So, in my limited experience, the application of a knowledge base isn’t always, or even usually, akin to following a single, obvious thread directly from specimen to a conclusion about identity. Rather, there are knots to contend with and these stem largely from the fact that we’re dealing with what were once living organisms which are inherently variable, with a fossilizing process that introduces variability, and with rules that are more or less useful depending upon how carefully they’ve been worded. Ultimately, one needs to use some informed judgment. A knowledge base can be useful in the identification of a specimen, but, from my perspective, not sufficient.
Several decades ago, expert systems emerged from work in computer-based artificial intelligence. An expert system was defined as “a computer program designed to model the problem-solving ability of a human expert.” (John Durkin, Application of Expert Systems in the Sciences, Ohio Journal of Science, vol. 90, no. 5, 1990, p.171.) Among the components of such a system that Durkin identified were (1) a knowledge base and (2) something called an “inference engine” which integrated the data input by the user with the information residing in the knowledge base to craft a solution to the problem under analysis. Apparently, the inference engine would be programmed to deal with the uncertainty introduced by incomplete information, yielding probabilities for different solutions. Fossil identification was one problem that some programmed expert systems to address.
I recently stumbled across the presidential address to The Paleontological Society delivered by paleontologist and geologist Roger L. Kaesler in 1992, nearly 20 years ago. In it, Kaesler stated that paleontology faced a future with far too few paleontologists who were immersed and expert in the taxonomy, evolutionary history, and geography of major groups of fossils. He warned that “an acute shortage of systematic paleontologists” threatened the science. (A Window of Opportunity: Peering into a New Century of Paleontology, Journal of Paleontology, vol. 67, no. 3, 1993.) He saw a 15-year window of opportunity in which to prepare for this future, and suggested that one promising way to preserve the systematists’ knowledge and bring it to bear on future fossil finds was the building and application of expert systems.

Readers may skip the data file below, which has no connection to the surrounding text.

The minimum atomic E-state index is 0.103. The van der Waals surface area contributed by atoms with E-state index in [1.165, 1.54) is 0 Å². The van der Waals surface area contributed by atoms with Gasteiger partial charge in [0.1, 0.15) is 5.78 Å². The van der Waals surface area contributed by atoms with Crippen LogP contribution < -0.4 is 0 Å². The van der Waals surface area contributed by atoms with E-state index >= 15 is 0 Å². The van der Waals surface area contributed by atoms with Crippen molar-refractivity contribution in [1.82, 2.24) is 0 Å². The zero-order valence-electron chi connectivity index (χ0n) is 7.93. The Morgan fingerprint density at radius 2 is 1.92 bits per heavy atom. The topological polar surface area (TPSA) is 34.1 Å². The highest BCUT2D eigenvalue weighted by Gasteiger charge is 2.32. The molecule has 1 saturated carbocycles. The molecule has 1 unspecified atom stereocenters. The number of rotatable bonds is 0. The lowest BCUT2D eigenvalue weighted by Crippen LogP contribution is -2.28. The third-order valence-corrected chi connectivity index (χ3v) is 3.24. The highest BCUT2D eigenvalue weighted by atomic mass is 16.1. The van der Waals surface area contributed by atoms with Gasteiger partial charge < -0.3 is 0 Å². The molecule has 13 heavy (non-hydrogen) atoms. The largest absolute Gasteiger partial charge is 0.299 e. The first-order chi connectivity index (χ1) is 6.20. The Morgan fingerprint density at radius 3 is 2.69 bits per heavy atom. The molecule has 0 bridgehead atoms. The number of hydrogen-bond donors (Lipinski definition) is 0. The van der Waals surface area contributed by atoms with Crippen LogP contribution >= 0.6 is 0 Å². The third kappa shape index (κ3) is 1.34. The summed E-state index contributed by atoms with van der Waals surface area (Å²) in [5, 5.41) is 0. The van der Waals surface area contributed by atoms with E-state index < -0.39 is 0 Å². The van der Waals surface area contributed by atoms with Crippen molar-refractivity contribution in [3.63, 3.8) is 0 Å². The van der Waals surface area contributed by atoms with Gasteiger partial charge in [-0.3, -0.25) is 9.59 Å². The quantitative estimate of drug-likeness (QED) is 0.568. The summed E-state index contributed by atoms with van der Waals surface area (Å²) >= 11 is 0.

The window of opportunity Kaesler identified closed in 2007 (sadly, that was also the year he died). I wonder, has the dearth of systematic paleontologists has come to pass, an event that he apparently thought inevitable? Is the science increasingly relying on an array of expert systems to identify and classify fossils, and to define their relationships among each other?
As for the first question, in a recent (2008) piece, Norman MacLeod, the Keeper of Paleontology at the Natural History Museum in London, writes, "This expertise deficiency, which has come to be called the 'taxonomic impediment', is with us now and will only become more serious as time goes by unless some means is found to address its effects." (Introduction, Automated Taxon Identification in Systematics: Theory, Approaches and Applications, edited by MacLeod, 2008, p. 3). He is writing not just about a shortage of individuals with systematic knowledge affecting paleontology but more broadly, including biology and zoology.
As for the second, MacLeod posits that the dream of automated taxon identification in general, not just of paleontological remains but also of extant organisms, is still alive but clearly has yet to be realized. He concedes that "most practicing taxonomists still believe such systems are the stuff of science fiction."
I’m too much of a romantic and a bit soured by my brief encounters with efforts to capture knowledge in a box to think we can ever replace that human expert, that systematic paleontologist who seemingly knows it all in his or her domain.
In Trilobite: Eyewitness to Evolution (2000), Richard Fortey describes his early years at the University of Cambridge’s Sedgwick Museum of Earth Sciences, where he labored to extract trilobites from material he had collected at Spitsbergen, north of the Arctic Circle. The renowned paleontologist Harry Whittington was mentoring him, his “guru.” For Fortey, Whittington does what an irreplaceable human expert system does. Fortey writes,
From time to time Harry Whittington would appear and make encouraging remarks, or put me right when I placed the wrong head and tail together. (p. 38)
Whittington died earlier this year (2010) at the age of 94.